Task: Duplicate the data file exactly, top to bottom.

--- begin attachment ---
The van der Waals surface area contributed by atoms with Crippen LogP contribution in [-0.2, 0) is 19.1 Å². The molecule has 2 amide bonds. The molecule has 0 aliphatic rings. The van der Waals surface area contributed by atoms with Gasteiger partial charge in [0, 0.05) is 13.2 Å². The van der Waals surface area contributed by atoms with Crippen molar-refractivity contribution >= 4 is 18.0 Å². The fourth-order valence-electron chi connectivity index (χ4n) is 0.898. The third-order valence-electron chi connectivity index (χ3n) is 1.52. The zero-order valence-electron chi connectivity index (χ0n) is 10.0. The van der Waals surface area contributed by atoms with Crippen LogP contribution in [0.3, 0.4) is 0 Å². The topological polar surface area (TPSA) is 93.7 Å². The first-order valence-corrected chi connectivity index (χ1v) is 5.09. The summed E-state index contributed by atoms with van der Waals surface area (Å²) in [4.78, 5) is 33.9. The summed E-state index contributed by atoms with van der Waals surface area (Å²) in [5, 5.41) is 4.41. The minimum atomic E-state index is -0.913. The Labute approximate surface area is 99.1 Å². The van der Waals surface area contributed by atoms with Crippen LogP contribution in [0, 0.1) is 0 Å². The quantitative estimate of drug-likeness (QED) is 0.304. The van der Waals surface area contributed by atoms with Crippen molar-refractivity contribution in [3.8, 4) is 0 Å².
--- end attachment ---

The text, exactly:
The van der Waals surface area contributed by atoms with Crippen LogP contribution in [-0.2, 0) is 19.1 Å². The molecule has 2 amide bonds. The molecule has 0 aliphatic rings. The van der Waals surface area contributed by atoms with Gasteiger partial charge in [0, 0.05) is 13.2 Å². The van der Waals surface area contributed by atoms with Crippen molar-refractivity contribution >= 4 is 18.0 Å². The fourth-order valence-electron chi connectivity index (χ4n) is 0.898. The third-order valence-electron chi connectivity index (χ3n) is 1.52. The zero-order valence-electron chi connectivity index (χ0n) is 10.0. The van der Waals surface area contributed by atoms with Crippen LogP contribution in [0.3, 0.4) is 0 Å². The topological polar surface area (TPSA) is 93.7 Å². The first-order valence-corrected chi connectivity index (χ1v) is 5.09. The summed E-state index contributed by atoms with van der Waals surface area (Å²) in [4.78, 5) is 33.9. The summed E-state index contributed by atoms with van der Waals surface area (Å²) in [5, 5.41) is 4.41. The minimum atomic E-state index is -0.913. The Labute approximate surface area is 99.1 Å². The van der Waals surface area contributed by atoms with Crippen LogP contribution in [0, 0.1) is 0 Å². The quantitative estimate of drug-likeness (QED) is 0.304. The van der Waals surface area contributed by atoms with Crippen molar-refractivity contribution in [3.8, 4) is 0 Å².